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What to Do After an Ovarian Cancer Diagnosis

Medically Reviewed by Sabrina Felson, MD on July 15, 2022

Getting a diagnosis of ovarian cancer can feel overwhelming. The good news is, there are many things you can do to begin your path to recovery. Here are some steps to get started.

Learn More About Your Ovarian Cancer Diagnosis

This type of cancer is a tumor, or a lump of abnormal cells, in your ovaries. Ovaries make eggs so you can get pregnant. Most women have two ovaries below the stomach, one on each side of the pelvis. Each is about as big as a grape.

Unfortunately, there is not a useful screening test for ovarian cancer. This is why it is often found at an advanced stage. If you have symptoms that are suspicious, your doctor may do one of the following tests to look for an ovarian tumor:

  • Pelvic exam. Your doctor might put their gloved fingers in your vagina to feel if there is a lump. This type of test is called a pelvic exam and is very common. If you want, you can ask another person or doctor to stay in the room with you during a pelvic exam.
  • Imaging. Your doctor might use an ultrasound or CT scan to help them see where the cancer is. They will place a small device in your vagina. This will help them see your ovaries and uterus.
  • Blood test. Your doctor might check for a small protein called CA-125 in your blood. People with ovarian cancer sometimes, but not always, have higher amounts of this protein. Some noncancerous diseases also might cause higher amounts of CA-125 in your blood.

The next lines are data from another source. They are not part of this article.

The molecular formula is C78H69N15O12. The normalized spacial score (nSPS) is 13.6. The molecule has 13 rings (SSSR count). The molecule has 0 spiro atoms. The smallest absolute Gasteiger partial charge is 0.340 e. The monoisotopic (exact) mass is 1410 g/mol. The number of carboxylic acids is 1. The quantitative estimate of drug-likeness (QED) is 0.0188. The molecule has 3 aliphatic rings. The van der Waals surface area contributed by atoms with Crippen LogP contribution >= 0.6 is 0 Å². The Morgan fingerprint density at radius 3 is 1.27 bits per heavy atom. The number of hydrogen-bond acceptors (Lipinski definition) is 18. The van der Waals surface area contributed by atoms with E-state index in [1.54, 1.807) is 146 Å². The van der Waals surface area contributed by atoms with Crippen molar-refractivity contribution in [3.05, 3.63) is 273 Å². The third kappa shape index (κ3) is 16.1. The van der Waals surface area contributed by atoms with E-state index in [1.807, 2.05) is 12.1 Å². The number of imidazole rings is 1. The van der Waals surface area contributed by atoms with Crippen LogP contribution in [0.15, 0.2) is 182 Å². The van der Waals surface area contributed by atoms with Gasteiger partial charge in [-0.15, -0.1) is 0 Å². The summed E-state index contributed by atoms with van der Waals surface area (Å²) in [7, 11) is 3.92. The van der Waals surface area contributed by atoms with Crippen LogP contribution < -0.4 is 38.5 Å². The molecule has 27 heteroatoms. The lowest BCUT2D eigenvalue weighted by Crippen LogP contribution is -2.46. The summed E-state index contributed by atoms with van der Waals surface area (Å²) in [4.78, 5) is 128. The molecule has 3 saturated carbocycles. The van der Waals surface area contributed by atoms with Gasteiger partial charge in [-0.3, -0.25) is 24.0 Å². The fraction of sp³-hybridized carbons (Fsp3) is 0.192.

To confirm if you have ovarian cancer, the doctor will do a biopsy. A biopsy is a surgery to remove a tiny piece of tissue from your ovaries. The doctor tests this sample to see if it is cancerous.

Ovarian cancer is diagnosed and given a stage. The stages tell you how aggressive the cancer is and whether it has spread to other parts of your body. Ovarian cancer has four stages. Stage I (one) is the earliest and most treatable phase. The stages are written in Roman numerals, where I means one, II means two, and so on. Talk to your doctor about which stage your disease is. Because it takes time for symptoms to show up, most people are not diagnosed until stages III or IV.

  • Stage I: The cancer has not spread.
  • Stage II: The cancer has spread a little outside the ovaries.
  • Stage III: The cancer has spread into your abdomen.
  • Stage IV: The cancer has spread outside the abdomen.

Cancer can affect one or both ovaries. Cancer of one ovary is called unilateral; cancer of both ovaries is called bilateral.

Find a gynecologic oncologist. These doctors specialize in ovarian cancer and know how to perform the surgery to remove the tumor. People with ovarian cancer are up to 50% more likely to survive surgeries done by gynecologic oncologists than other types of surgeons.

Tips for finding a gynecologic oncologist:

  • Ask your doctor for a referral
  • Call a local hospital or cancer center. If possible, go to a National Cancer Institute-designated cancer center. These centers are recognized by the institute for their excellent treatment and research programs. You can look for one with the institute’s Find an NCI-Designated Cancer Center tool.
  • Use the Seek a Specialist tool from the Foundation for Women’s Cancer

Ask your doctor questions. There is no such thing as a bad question! This might be your first time hearing about this type of cancer, so having questions is normal. Some good questions to start with include:

  • What is the outlook for my disease?
  • What are my treatment options?
  • What side effects can I expect?
  • How can I cope with these side effects?
  • What tests and treatments are covered by insurance?

Don’t be afraid to get a second opinion. Different doctors might have different ideas for how to treat your cancer. Or sometimes you might not click with the first doctor you see. If you feel like one doctor isn’t working out, you can try another.